I am confused about whether Linux servers using Active Directory (AD) and Kerberos need computer accounts created?
Does the Linux server as a machine need to join an AD domain and in doing so have a computer account to have authentication/authorization services from AD?

Here are some requirements:

  • Ability to do user and group membership based authentication using AD from Linux servers.
  • Ability to map local linux UID/GID numbers to AD user and group names (today we are using a non AD LDAP server and we reserve UID/GID numbers for user and group accounts. Ideally, I'd like to continue that practice).
  • Ability to map linux Sudoer permissions to AD groups.
  • Use open source or community tools/plugins like SSSD rather than a paid commercial offering like Centrify.

I'm concerned about the pain of creating/deleting loads of linux computer accounts in AD for private cloud based servers that will likely not be around that long; but I'd like the benefits of a central user account store using AD.

Notes: I am using RHEL and Centos 6-7 linux servers and Windows Server 2012 with AD at 2008R2 functional level.


There are two different considerations here:
1) authentication (password validation)
2) authorization (identity mapping/group memberships, etc)

For clients:
You can do authentication (password checking) via Kerberos from an anonymous client (no domain-join/host-creds). However you lose the ability to do GSSAPI SSO and KDC validation with out host-creds (/etc/krb5.keytab).

For authorization you need to be able to do LDAP binds/lookups to the AD-DCs. In general AD does not allow anonymous LDAP binds, so you need some kind of client side credentials. Either an explicitly created & maintained service account OR host-creds (created/maintained by domain join).

In your ldap.conf or sssd.conf files you can list explicit service account creds or tell it to use the host-creds. If you have host-creds and use the 'ad' id_provider in sssd you gain advantages such as automatic host-cred maintenance.

Note that if you want to use AD for your authorization service you'll need to add rfc2307 style info (EG uidNumber, gidNumber, etc) to every user account that you want to use on the Unix/Linux clients.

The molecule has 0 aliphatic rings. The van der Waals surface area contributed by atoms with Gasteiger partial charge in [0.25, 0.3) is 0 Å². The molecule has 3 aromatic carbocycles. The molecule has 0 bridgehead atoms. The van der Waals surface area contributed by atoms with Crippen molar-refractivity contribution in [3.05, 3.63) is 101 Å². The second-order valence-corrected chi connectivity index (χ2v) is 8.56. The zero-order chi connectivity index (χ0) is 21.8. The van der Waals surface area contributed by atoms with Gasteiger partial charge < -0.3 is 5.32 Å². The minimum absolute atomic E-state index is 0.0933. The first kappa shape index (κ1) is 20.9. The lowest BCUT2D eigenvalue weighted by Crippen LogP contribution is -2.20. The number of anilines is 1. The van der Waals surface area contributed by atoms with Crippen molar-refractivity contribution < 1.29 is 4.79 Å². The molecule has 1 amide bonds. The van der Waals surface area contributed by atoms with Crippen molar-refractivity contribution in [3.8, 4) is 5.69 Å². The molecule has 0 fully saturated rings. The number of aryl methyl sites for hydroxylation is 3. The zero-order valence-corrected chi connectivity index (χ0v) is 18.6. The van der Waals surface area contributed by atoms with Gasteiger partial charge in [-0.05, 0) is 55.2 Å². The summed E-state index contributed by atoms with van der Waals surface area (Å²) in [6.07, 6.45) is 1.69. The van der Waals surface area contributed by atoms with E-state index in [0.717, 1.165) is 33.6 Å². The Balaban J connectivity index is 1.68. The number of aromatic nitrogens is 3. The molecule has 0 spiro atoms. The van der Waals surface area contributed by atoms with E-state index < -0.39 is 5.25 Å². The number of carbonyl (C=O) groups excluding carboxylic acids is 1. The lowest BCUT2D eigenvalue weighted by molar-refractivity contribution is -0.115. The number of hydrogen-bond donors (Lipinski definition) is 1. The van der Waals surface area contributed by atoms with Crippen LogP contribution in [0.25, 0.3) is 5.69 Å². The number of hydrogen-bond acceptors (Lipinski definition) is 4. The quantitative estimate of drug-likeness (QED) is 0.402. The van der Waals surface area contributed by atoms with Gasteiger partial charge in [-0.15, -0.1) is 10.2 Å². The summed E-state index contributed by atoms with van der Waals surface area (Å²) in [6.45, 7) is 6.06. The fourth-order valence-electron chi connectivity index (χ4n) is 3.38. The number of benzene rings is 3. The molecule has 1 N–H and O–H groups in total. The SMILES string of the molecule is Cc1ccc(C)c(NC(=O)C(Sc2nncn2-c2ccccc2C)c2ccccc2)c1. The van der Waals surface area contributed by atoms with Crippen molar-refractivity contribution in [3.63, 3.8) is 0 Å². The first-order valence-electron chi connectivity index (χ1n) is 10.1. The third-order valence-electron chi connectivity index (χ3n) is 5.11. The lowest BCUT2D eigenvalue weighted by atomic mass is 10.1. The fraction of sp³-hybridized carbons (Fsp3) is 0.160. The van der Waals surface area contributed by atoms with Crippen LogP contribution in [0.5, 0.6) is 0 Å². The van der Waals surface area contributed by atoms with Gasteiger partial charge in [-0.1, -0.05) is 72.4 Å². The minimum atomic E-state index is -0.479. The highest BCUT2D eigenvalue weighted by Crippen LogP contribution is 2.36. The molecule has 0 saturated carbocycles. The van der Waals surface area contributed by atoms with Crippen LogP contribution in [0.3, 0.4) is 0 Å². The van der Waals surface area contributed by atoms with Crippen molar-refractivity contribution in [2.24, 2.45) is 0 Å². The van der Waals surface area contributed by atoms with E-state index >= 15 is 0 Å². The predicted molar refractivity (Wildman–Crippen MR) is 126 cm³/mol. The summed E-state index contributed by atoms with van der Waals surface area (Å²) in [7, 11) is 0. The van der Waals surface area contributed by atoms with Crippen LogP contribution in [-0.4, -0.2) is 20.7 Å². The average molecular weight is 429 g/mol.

For servers:
If they're going to provide any Kerberized/GSSAPI based services, then they -must- have host-creds (be domain joined) and have valid UPN/SPN records in the computer account in AD. Think of AD as providing the Kerberos KDC functionality.

For example:
If you have a Kerberized NFSv4 fileserver, there needs to be not only a "host/F.Q.D.N" SPN there needs to be a "nfs/F.Q.D.N" SPN in the account & in the krb5.keytab file on the server.


With SSSD it depends on the configuration. With id_provider=ad yes, you need to join the domain with realmd. But if you don't want to join the domain, there's nothing preventing you from using id_provider=ldap. Even ID mapping would work, if you configure the SID yourself.


Yes, they need computer accounts. These are created through the act of "joining" the domain.

(Think Centrify, Powerbroker, etc., though specific product recommendations here are off limits.)

Active Directory in particular will not allow you to authenticate under any circumstances if you do not have an account there, regardless of whether you are a computer or a user.

Edit: Just wanted to clarify - if you intend to authenticate the servers themselves, then they need computer accounts. If you intend to only authenticate users who log on to those servers, then you could theoretically only have user accounts, if your PAM was configured in such a way as to only allow users who presented a username and password that passed a check against AD to log in.

  • I just intend to authenticate end user and service accounts logging into the server(s) interactively or via scripts. I don't need to authenticate the server instances themselves. For clarification, what is the advantage of authenticating the server itself? Proof of server identity for kerberos or other? Is there some functionality within AD I lose? – Padge Feb 20 '16 at 21:59

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